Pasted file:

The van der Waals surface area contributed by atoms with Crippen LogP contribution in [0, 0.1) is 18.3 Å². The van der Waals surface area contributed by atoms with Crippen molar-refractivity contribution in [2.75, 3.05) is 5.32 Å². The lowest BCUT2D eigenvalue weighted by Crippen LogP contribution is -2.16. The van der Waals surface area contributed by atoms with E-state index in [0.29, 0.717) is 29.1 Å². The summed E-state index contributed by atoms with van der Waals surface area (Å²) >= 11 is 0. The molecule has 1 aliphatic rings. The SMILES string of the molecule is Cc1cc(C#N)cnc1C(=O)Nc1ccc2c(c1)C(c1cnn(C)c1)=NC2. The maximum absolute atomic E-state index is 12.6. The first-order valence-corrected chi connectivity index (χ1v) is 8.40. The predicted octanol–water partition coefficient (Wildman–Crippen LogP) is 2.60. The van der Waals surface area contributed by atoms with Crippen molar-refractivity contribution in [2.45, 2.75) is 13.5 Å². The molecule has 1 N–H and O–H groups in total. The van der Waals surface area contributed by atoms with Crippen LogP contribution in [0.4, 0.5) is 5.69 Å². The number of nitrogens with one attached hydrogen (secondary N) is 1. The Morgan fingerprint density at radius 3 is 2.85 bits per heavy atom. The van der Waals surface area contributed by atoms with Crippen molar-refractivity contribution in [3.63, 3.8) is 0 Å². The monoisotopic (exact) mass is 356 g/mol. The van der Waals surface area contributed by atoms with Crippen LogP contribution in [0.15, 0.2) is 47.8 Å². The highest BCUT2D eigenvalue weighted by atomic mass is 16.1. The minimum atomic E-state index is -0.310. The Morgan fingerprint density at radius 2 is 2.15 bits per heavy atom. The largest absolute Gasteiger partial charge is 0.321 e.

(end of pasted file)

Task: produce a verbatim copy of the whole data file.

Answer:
The van der Waals surface area contributed by atoms with Crippen LogP contribution in [0, 0.1) is 18.3 Å². The van der Waals surface area contributed by atoms with Crippen molar-refractivity contribution in [2.75, 3.05) is 5.32 Å². The lowest BCUT2D eigenvalue weighted by Crippen LogP contribution is -2.16. The van der Waals surface area contributed by atoms with E-state index in [0.29, 0.717) is 29.1 Å². The summed E-state index contributed by atoms with van der Waals surface area (Å²) >= 11 is 0. The molecule has 1 aliphatic rings. The SMILES string of the molecule is Cc1cc(C#N)cnc1C(=O)Nc1ccc2c(c1)C(c1cnn(C)c1)=NC2. The maximum absolute atomic E-state index is 12.6. The first-order valence-corrected chi connectivity index (χ1v) is 8.40. The predicted octanol–water partition coefficient (Wildman–Crippen LogP) is 2.60. The van der Waals surface area contributed by atoms with Crippen molar-refractivity contribution in [2.45, 2.75) is 13.5 Å². The molecule has 1 N–H and O–H groups in total. The van der Waals surface area contributed by atoms with Crippen LogP contribution in [0.4, 0.5) is 5.69 Å². The number of nitrogens with one attached hydrogen (secondary N) is 1. The Morgan fingerprint density at radius 3 is 2.85 bits per heavy atom. The van der Waals surface area contributed by atoms with Crippen molar-refractivity contribution in [3.63, 3.8) is 0 Å². The monoisotopic (exact) mass is 356 g/mol. The van der Waals surface area contributed by atoms with Crippen LogP contribution in [0.15, 0.2) is 47.8 Å². The highest BCUT2D eigenvalue weighted by atomic mass is 16.1. The minimum atomic E-state index is -0.310. The Morgan fingerprint density at radius 2 is 2.15 bits per heavy atom. The largest absolute Gasteiger partial charge is 0.321 e.